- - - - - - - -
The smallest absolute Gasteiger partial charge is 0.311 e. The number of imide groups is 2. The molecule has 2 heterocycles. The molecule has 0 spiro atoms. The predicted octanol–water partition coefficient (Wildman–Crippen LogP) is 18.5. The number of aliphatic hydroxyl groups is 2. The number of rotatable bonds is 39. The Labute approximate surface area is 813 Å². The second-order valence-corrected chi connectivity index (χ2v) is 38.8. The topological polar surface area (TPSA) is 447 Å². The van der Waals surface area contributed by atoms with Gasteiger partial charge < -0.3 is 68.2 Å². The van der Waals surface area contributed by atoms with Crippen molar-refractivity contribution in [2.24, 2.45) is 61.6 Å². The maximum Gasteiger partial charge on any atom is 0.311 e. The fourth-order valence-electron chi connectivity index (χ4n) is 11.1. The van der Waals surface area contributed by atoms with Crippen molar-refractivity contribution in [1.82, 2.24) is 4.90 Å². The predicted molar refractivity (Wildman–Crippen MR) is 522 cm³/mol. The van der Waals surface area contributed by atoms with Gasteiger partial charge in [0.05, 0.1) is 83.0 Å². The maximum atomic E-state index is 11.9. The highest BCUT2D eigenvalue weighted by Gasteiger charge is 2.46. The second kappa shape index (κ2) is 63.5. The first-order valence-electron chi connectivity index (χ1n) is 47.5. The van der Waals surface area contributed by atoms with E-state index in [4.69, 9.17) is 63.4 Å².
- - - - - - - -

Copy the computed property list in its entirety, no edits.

The smallest absolute Gasteiger partial charge is 0.311 e. The number of imide groups is 2. The molecule has 2 heterocycles. The molecule has 0 spiro atoms. The predicted octanol–water partition coefficient (Wildman–Crippen LogP) is 18.5. The number of aliphatic hydroxyl groups is 2. The number of rotatable bonds is 39. The Labute approximate surface area is 813 Å². The second-order valence-corrected chi connectivity index (χ2v) is 38.8. The topological polar surface area (TPSA) is 447 Å². The van der Waals surface area contributed by atoms with Gasteiger partial charge < -0.3 is 68.2 Å². The van der Waals surface area contributed by atoms with Crippen molar-refractivity contribution in [2.24, 2.45) is 61.6 Å². The maximum Gasteiger partial charge on any atom is 0.311 e. The fourth-order valence-electron chi connectivity index (χ4n) is 11.1. The van der Waals surface area contributed by atoms with Crippen molar-refractivity contribution in [1.82, 2.24) is 4.90 Å². The predicted molar refractivity (Wildman–Crippen MR) is 522 cm³/mol. The van der Waals surface area contributed by atoms with Gasteiger partial charge in [0.05, 0.1) is 83.0 Å². The maximum atomic E-state index is 11.9. The highest BCUT2D eigenvalue weighted by Gasteiger charge is 2.46. The second kappa shape index (κ2) is 63.5. The first-order valence-electron chi connectivity index (χ1n) is 47.5. The van der Waals surface area contributed by atoms with E-state index in [4.69, 9.17) is 63.4 Å².